In addition to providing black students with realistic role models who avoid racism and stereotyping, research suggests that black academic staff may tend toward providing more holistic and culturally sensitive mentoring and instruction to black students than white academic staff. Qualitative research conducted by Guiffrida in the US found that African-American college students described black academic staff as more likely than white staff to provide them with comprehensive academic, social and personal support; to demonstrate high expectations for black student academic achievement; and to integrate culturally diverse perspectives into their lessons.29 The study also concluded that students not only preferred this type of comprehensive and culturally sensitive advising and instruction, but many of them actually expected it when entering university. Guiffrida connected African-American student expectations of comprehensive academic mentoring and support to the concept of ‘othermothering,’ which is an African-American tradition of education and mentoring that dates back to the first slave communities. Evidence from the UK supports the notion that black students often expect this level of support from academic staff and are critical of institutions that do not provide it.6,16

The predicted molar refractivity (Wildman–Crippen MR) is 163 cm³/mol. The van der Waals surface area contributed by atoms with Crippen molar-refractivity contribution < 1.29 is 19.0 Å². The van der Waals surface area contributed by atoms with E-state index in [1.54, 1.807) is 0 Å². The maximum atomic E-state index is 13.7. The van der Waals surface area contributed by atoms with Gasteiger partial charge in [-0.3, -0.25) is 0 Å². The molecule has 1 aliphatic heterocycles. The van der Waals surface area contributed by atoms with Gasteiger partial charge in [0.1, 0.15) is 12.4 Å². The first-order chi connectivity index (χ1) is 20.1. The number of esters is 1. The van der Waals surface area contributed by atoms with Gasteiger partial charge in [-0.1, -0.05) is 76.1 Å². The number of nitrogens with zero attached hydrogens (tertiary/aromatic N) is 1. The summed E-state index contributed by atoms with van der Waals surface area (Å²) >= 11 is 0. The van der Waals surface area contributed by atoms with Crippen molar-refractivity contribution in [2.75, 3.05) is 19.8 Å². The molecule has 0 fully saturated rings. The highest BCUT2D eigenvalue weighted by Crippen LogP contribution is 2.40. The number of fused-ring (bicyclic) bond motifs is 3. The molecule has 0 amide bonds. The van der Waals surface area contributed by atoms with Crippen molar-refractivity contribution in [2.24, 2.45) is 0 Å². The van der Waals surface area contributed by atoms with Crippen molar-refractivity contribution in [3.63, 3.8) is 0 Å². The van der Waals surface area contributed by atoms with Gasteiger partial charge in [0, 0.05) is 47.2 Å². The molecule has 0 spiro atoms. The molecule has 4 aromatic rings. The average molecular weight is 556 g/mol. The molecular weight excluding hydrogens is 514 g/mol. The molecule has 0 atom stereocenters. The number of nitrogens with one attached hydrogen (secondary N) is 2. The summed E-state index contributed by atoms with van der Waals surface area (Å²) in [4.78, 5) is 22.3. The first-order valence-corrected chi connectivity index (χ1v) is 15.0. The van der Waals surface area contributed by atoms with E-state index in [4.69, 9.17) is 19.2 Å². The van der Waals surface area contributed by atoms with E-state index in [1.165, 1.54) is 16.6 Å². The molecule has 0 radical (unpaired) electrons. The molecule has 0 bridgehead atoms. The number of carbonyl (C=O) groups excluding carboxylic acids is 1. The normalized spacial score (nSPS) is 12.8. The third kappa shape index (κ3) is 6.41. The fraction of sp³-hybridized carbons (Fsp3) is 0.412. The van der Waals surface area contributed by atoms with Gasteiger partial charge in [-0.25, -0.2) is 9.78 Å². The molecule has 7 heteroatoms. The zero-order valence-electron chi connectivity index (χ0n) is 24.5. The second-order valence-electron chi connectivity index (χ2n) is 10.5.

Clearly, prioritising the hiring of black academic staff remains paramount to the success of black and other BAME university students. However, research also suggests the need to support black academic staff more effectively, as they often experience racial stereotyping and microaggressions as well.2 For example, black British academic staff are less likely than white staff to receive promotions, job interviews, or job offers; are more likely to be heavily scrutinised by supervisors; and are less likely to be well mentored.30,31 Put together, this creates an academic environment in which the role models for black students are themselves the subject of racial stereotyping and bias, which may lead students to anticipate similar treatment and alter their thinking and behaviours accordingly.

In addition to hiring more black academic staff, another equally important mandate for improving black student academic achievement and retention is for universities to provide a more welcoming and inclusive environment to black students that is free of racial stereotyping and biases from white academic staff. Iverson and Jaggers make the point that racial stereotyping will only change by overtly acknowledging and challenging it.32 However, educators may frequently find it psychologically hard to accept the presence of racial stereotyping in their institutions, associating it more with other sectors like the criminal justice system than with education.33